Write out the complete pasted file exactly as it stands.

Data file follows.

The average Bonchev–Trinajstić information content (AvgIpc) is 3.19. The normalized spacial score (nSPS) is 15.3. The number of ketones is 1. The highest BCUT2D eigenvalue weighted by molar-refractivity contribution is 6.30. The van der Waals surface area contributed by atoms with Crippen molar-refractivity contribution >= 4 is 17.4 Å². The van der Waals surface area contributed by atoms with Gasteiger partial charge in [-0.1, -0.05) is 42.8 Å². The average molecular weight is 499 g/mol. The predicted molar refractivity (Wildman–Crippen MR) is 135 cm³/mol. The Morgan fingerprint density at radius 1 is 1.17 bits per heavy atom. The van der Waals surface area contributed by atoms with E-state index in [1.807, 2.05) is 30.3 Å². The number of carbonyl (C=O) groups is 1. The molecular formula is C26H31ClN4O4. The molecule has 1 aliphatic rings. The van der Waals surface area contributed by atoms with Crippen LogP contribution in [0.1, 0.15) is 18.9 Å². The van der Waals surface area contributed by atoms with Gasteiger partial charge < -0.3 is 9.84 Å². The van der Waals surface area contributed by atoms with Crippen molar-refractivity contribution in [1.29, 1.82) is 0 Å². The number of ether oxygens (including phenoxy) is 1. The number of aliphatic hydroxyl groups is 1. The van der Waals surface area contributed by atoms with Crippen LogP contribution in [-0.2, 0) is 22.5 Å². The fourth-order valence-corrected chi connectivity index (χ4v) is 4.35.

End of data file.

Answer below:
The average Bonchev–Trinajstić information content (AvgIpc) is 3.19. The normalized spacial score (nSPS) is 15.3. The number of ketones is 1. The highest BCUT2D eigenvalue weighted by molar-refractivity contribution is 6.30. The van der Waals surface area contributed by atoms with Crippen molar-refractivity contribution >= 4 is 17.4 Å². The van der Waals surface area contributed by atoms with Gasteiger partial charge in [-0.1, -0.05) is 42.8 Å². The average molecular weight is 499 g/mol. The predicted molar refractivity (Wildman–Crippen MR) is 135 cm³/mol. The Morgan fingerprint density at radius 1 is 1.17 bits per heavy atom. The van der Waals surface area contributed by atoms with E-state index in [1.807, 2.05) is 30.3 Å². The number of carbonyl (C=O) groups is 1. The molecular formula is C26H31ClN4O4. The molecule has 1 aliphatic rings. The van der Waals surface area contributed by atoms with Crippen LogP contribution in [0.1, 0.15) is 18.9 Å². The van der Waals surface area contributed by atoms with Gasteiger partial charge < -0.3 is 9.84 Å². The van der Waals surface area contributed by atoms with Crippen molar-refractivity contribution in [1.29, 1.82) is 0 Å². The number of ether oxygens (including phenoxy) is 1. The number of aliphatic hydroxyl groups is 1. The van der Waals surface area contributed by atoms with Crippen LogP contribution in [-0.2, 0) is 22.5 Å². The fourth-order valence-corrected chi connectivity index (χ4v) is 4.35.